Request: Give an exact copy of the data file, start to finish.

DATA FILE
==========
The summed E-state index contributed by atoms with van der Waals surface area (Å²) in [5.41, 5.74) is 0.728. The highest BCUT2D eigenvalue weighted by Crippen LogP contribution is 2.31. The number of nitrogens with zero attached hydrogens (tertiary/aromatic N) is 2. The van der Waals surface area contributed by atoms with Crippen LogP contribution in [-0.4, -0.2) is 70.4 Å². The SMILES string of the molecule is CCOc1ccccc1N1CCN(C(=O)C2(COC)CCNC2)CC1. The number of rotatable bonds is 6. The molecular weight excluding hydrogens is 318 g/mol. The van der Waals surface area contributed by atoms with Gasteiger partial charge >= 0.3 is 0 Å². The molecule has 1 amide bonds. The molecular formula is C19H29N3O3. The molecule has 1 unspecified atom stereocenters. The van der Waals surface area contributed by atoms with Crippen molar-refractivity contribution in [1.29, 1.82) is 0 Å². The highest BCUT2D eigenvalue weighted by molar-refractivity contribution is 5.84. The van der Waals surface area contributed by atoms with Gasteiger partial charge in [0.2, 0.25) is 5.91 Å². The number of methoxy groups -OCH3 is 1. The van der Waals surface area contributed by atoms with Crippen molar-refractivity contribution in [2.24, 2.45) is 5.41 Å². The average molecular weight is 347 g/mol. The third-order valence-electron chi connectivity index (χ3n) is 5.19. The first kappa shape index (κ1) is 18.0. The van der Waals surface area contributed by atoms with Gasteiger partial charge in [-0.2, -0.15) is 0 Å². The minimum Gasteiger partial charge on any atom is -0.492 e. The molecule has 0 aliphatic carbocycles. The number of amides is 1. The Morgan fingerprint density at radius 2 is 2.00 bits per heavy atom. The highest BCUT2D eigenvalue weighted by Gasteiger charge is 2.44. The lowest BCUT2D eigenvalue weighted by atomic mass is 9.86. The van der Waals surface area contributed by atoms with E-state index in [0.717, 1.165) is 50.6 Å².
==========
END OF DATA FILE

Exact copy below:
The summed E-state index contributed by atoms with van der Waals surface area (Å²) in [5.41, 5.74) is 0.728. The highest BCUT2D eigenvalue weighted by Crippen LogP contribution is 2.31. The number of nitrogens with zero attached hydrogens (tertiary/aromatic N) is 2. The van der Waals surface area contributed by atoms with Crippen LogP contribution in [-0.4, -0.2) is 70.4 Å². The SMILES string of the molecule is CCOc1ccccc1N1CCN(C(=O)C2(COC)CCNC2)CC1. The number of rotatable bonds is 6. The molecular weight excluding hydrogens is 318 g/mol. The van der Waals surface area contributed by atoms with Gasteiger partial charge >= 0.3 is 0 Å². The molecule has 1 amide bonds. The molecular formula is C19H29N3O3. The molecule has 1 unspecified atom stereocenters. The van der Waals surface area contributed by atoms with Crippen molar-refractivity contribution in [1.29, 1.82) is 0 Å². The highest BCUT2D eigenvalue weighted by molar-refractivity contribution is 5.84. The van der Waals surface area contributed by atoms with Gasteiger partial charge in [0.2, 0.25) is 5.91 Å². The number of methoxy groups -OCH3 is 1. The van der Waals surface area contributed by atoms with Crippen molar-refractivity contribution in [2.24, 2.45) is 5.41 Å². The average molecular weight is 347 g/mol. The third-order valence-electron chi connectivity index (χ3n) is 5.19. The first kappa shape index (κ1) is 18.0. The van der Waals surface area contributed by atoms with Gasteiger partial charge in [-0.2, -0.15) is 0 Å². The minimum Gasteiger partial charge on any atom is -0.492 e. The molecule has 0 aliphatic carbocycles. The number of amides is 1. The Morgan fingerprint density at radius 2 is 2.00 bits per heavy atom. The highest BCUT2D eigenvalue weighted by Gasteiger charge is 2.44. The lowest BCUT2D eigenvalue weighted by atomic mass is 9.86. The van der Waals surface area contributed by atoms with E-state index in [0.717, 1.165) is 50.6 Å².